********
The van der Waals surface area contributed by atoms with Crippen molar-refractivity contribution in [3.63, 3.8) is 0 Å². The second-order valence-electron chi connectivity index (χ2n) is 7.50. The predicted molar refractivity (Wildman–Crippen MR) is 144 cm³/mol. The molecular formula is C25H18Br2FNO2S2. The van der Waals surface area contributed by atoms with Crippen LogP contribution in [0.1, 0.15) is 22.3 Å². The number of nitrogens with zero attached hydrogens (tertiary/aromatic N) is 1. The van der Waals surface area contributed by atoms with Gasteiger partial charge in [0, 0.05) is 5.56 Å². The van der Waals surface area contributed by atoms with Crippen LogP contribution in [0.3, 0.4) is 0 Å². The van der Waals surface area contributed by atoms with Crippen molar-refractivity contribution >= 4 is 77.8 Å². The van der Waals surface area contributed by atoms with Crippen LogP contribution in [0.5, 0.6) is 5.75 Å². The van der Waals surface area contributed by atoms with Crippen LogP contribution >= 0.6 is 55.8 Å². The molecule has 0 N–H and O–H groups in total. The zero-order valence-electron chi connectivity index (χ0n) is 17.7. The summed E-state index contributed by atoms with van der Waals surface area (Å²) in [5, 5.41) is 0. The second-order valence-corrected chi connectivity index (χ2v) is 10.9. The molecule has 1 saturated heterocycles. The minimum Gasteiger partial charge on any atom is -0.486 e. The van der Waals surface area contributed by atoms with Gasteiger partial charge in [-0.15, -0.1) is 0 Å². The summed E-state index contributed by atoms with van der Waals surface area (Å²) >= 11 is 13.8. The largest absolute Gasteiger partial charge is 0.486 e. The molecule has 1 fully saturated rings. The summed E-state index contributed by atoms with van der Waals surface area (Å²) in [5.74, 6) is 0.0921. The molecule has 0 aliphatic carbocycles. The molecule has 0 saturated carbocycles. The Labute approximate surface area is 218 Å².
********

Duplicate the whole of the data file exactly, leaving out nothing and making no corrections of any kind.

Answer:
The van der Waals surface area contributed by atoms with Crippen molar-refractivity contribution in [3.63, 3.8) is 0 Å². The second-order valence-electron chi connectivity index (χ2n) is 7.50. The predicted molar refractivity (Wildman–Crippen MR) is 144 cm³/mol. The molecular formula is C25H18Br2FNO2S2. The van der Waals surface area contributed by atoms with Crippen LogP contribution in [0.1, 0.15) is 22.3 Å². The number of nitrogens with zero attached hydrogens (tertiary/aromatic N) is 1. The van der Waals surface area contributed by atoms with Gasteiger partial charge in [0, 0.05) is 5.56 Å². The van der Waals surface area contributed by atoms with Crippen LogP contribution in [0.3, 0.4) is 0 Å². The van der Waals surface area contributed by atoms with Crippen molar-refractivity contribution >= 4 is 77.8 Å². The van der Waals surface area contributed by atoms with Crippen LogP contribution in [0.5, 0.6) is 5.75 Å². The van der Waals surface area contributed by atoms with Crippen LogP contribution >= 0.6 is 55.8 Å². The molecule has 0 N–H and O–H groups in total. The zero-order valence-electron chi connectivity index (χ0n) is 17.7. The summed E-state index contributed by atoms with van der Waals surface area (Å²) in [5, 5.41) is 0. The second-order valence-corrected chi connectivity index (χ2v) is 10.9. The molecule has 1 saturated heterocycles. The minimum Gasteiger partial charge on any atom is -0.486 e. The van der Waals surface area contributed by atoms with Gasteiger partial charge in [-0.15, -0.1) is 0 Å². The summed E-state index contributed by atoms with van der Waals surface area (Å²) >= 11 is 13.8. The largest absolute Gasteiger partial charge is 0.486 e. The molecule has 1 fully saturated rings. The summed E-state index contributed by atoms with van der Waals surface area (Å²) in [5.74, 6) is 0.0921. The molecule has 0 aliphatic carbocycles. The molecule has 0 saturated carbocycles. The Labute approximate surface area is 218 Å².